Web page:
Ash seems more confident writing Kiukiu’s part, using her as a focal point for sympathy, which is shown by her relationship with the Drakhaoul’s children and also through her loss of youth and beauty. Kiukiu’s link to the Drakhaoul’s children in the realm of shadow is a significant section in the book, being well written and adding some much needed depth and variety to underpin the Drakhaouls emergence. It also offers a change of pace and forces the reader to think through how events in the realm of shadow tie into what is occurring in the Rossiyan Empire. Despite her importance in this final volume though, Kiukiu is often a peripheral figure in Children of the Serpent Gate, leaving the reader a little disappointed that her role as spirit singer isn’t more fully used and explained. Indeed many of the women in the Tears of Artamon series have been on the periphery, portraying classic female archetypes that have added little to the story and at times, Astasia in this last book, been quite irritating.
There are several positives to Children of the Serpent Gate, key amongst these being the Drakhaouls. By expanding the storyline to include not only their release but also the relationship between each Drakhaoul and its child, the story creates a familial bond that is both surprising and open to exploitation. The children understand the Drakhaouls in a way that, Gavril excepted, their new hosts do not, allowing each Drakhaoul to subvert their host to its wishes. Each Drakhaoul’s method of subversion is different, tapping into the hosts’ weaknesses and displaying the contrasting personalities and egos of each. Although the delineation of the hosts and Drakhaouls is classically ‘good’ and ‘evil’, the ways in which each is corrupted or accepts the Drakahouls’ agenda is an interesting aspect to the book. Although the Drakhaouls are too powerful, prevented from achieving all their goals only by the necessity of feeding, their insertions into human events heighten the drama, if not the inevitability of each conflict, greatly. Another idea that has been quite thought provoking through the series is the Francian Commanderie and it’s desire to stamp out magic and to a degree, free thought. Throughout the book there is a distinct feeling that this is a world going through strong political changes, not just as a result of the Tears of Artamon changing hands on a regular basis. In this final book the changes become evident and manifest, with events bringing into question how the nations will be ruled. Although this plays only a relatively small part in the book, it is evidence that the world Ash has created continues to revolve away from the main narrative threads. With so many narrative threads, the reader does experience a range of environments and locales that adds to the impression of a well rounded, thought out world. The darkness of tone throughout the book is palpable and an enjoyable change from the fluffy fare often served to fans of the fantasy genre, although the ending comes as a bit of a let down, reverting to the most traditional of fantasy endings which, without spoiling it, belies the nature of the story and the difficulty with which it was woven.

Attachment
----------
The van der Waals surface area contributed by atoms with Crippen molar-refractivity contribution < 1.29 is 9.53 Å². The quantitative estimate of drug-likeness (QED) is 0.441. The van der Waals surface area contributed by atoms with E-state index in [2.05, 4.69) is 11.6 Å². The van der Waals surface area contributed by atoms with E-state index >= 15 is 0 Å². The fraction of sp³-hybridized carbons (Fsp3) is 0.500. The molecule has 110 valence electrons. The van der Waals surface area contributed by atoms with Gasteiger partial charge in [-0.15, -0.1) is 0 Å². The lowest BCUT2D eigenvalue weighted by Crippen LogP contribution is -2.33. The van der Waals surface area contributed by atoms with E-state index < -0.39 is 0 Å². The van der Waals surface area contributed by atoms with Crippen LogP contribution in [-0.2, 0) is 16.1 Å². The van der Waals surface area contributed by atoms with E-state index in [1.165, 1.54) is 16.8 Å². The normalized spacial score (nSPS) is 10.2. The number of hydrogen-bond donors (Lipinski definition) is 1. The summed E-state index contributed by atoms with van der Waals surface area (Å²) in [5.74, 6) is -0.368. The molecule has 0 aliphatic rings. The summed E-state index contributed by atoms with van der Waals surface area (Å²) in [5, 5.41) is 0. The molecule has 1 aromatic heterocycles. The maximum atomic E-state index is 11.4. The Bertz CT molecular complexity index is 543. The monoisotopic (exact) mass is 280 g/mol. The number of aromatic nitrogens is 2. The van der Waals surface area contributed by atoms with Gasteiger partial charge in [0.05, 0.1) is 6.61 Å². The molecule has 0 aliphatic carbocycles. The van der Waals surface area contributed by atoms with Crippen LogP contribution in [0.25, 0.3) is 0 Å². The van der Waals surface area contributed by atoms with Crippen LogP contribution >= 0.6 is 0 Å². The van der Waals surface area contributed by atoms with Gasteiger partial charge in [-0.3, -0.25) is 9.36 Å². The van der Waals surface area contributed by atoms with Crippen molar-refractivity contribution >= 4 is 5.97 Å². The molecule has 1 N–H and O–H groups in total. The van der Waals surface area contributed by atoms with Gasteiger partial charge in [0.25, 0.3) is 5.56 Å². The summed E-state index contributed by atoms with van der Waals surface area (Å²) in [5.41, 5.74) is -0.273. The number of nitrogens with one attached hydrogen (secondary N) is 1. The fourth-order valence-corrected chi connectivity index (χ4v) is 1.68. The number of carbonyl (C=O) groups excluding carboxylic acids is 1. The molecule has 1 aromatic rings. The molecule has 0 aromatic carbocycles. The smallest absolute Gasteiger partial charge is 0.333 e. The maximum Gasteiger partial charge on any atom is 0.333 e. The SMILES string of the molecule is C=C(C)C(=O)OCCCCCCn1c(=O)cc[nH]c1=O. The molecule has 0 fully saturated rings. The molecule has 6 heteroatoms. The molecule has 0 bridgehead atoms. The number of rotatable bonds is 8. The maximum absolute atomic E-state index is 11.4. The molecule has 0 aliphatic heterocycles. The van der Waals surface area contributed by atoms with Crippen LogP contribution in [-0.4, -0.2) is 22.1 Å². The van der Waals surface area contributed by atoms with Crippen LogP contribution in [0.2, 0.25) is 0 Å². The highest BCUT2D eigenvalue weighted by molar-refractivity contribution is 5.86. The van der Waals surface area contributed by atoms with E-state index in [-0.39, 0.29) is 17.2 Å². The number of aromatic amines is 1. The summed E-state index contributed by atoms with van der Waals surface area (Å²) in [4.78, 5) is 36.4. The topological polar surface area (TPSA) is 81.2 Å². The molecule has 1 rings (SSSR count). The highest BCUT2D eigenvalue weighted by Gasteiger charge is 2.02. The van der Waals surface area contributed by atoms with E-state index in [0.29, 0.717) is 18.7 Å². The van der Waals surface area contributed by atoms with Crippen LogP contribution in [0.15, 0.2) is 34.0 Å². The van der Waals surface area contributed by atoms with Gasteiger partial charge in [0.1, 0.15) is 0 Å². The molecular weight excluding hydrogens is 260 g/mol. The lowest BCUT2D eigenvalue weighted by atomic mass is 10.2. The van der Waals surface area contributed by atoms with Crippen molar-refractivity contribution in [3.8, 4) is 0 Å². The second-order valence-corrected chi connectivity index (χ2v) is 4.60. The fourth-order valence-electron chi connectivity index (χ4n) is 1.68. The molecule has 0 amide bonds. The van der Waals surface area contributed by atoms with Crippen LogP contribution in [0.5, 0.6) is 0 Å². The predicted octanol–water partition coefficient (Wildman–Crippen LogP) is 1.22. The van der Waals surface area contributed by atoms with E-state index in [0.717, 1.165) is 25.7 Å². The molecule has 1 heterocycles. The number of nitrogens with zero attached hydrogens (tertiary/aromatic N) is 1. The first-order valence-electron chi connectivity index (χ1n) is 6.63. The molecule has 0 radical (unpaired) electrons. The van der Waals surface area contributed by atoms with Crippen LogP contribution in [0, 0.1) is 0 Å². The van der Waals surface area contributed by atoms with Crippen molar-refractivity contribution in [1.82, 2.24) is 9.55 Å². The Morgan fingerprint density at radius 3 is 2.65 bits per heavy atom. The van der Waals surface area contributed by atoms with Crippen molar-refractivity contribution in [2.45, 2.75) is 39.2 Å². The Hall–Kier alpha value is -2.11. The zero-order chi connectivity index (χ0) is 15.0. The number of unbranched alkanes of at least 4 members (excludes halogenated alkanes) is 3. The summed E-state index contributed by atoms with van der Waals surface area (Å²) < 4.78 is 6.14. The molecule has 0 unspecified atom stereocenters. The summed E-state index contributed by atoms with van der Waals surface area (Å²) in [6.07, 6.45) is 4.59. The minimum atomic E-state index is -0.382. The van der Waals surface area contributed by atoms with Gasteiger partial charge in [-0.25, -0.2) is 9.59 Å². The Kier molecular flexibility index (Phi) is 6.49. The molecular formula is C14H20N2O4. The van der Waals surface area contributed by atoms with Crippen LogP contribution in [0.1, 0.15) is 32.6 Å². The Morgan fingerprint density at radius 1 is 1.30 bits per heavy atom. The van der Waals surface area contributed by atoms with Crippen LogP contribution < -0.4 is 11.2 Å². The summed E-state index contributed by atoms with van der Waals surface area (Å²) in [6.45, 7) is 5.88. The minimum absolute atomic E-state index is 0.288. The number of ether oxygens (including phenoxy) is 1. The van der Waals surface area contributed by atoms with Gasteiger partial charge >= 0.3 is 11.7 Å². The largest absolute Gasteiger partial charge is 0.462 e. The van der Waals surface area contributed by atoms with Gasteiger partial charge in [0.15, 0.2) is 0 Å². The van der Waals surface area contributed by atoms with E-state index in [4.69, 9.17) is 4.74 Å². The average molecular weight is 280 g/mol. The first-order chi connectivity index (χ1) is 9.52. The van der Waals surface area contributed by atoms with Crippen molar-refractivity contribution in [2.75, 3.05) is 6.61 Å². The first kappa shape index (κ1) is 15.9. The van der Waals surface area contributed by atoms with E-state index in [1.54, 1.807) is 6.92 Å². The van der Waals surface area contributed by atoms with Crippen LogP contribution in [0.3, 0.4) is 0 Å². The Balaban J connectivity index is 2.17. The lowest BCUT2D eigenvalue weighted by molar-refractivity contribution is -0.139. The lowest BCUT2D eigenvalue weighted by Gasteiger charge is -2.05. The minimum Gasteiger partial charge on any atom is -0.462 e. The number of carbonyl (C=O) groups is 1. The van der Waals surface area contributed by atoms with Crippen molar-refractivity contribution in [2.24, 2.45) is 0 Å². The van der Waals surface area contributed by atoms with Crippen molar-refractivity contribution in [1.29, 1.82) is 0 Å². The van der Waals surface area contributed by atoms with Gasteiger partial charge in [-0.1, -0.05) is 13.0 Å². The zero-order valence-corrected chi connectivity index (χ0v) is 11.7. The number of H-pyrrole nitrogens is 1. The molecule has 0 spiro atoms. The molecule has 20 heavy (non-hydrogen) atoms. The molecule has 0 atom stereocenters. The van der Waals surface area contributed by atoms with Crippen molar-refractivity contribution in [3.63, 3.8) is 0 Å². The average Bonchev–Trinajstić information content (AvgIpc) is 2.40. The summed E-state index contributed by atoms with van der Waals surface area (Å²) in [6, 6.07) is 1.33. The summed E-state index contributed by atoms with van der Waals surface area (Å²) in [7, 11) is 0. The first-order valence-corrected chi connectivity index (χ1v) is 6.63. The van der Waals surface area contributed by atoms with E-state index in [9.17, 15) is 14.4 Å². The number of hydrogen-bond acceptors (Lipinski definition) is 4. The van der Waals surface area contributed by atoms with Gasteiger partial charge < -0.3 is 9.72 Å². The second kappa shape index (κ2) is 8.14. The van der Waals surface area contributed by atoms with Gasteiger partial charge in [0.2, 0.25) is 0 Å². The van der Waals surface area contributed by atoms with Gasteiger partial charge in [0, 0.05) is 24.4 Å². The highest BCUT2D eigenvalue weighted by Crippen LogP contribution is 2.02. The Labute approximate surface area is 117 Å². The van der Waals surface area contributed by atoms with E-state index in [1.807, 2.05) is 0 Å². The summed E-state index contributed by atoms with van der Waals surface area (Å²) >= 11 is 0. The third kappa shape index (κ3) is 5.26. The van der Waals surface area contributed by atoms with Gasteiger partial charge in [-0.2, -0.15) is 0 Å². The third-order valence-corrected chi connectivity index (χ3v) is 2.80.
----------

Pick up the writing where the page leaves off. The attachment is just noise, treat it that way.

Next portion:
If this review seems overly harsh it is not because the book, and by extension the trilogy, aren’t enjoyable pieces of writing but because there was so much potential within the works to have suggested Sarah Ash was and is capable of more. As a reader it is therefore frustrating to find yourself wishing on a few occasions ‘if only the author had gone a bit deeper into this’ because there are several areas that really hook you but are never covered beyond a few paragraphs. In conclusion then, Children of the Serpent Gate is an enjoyable finish to a trilogy that offered much but remained a touch too subdued to be a great piece of writing. It nonetheless exists as an enticing glimpse of what future Sarah Ash projects could be.
Reviewed by Owen Jones © 2005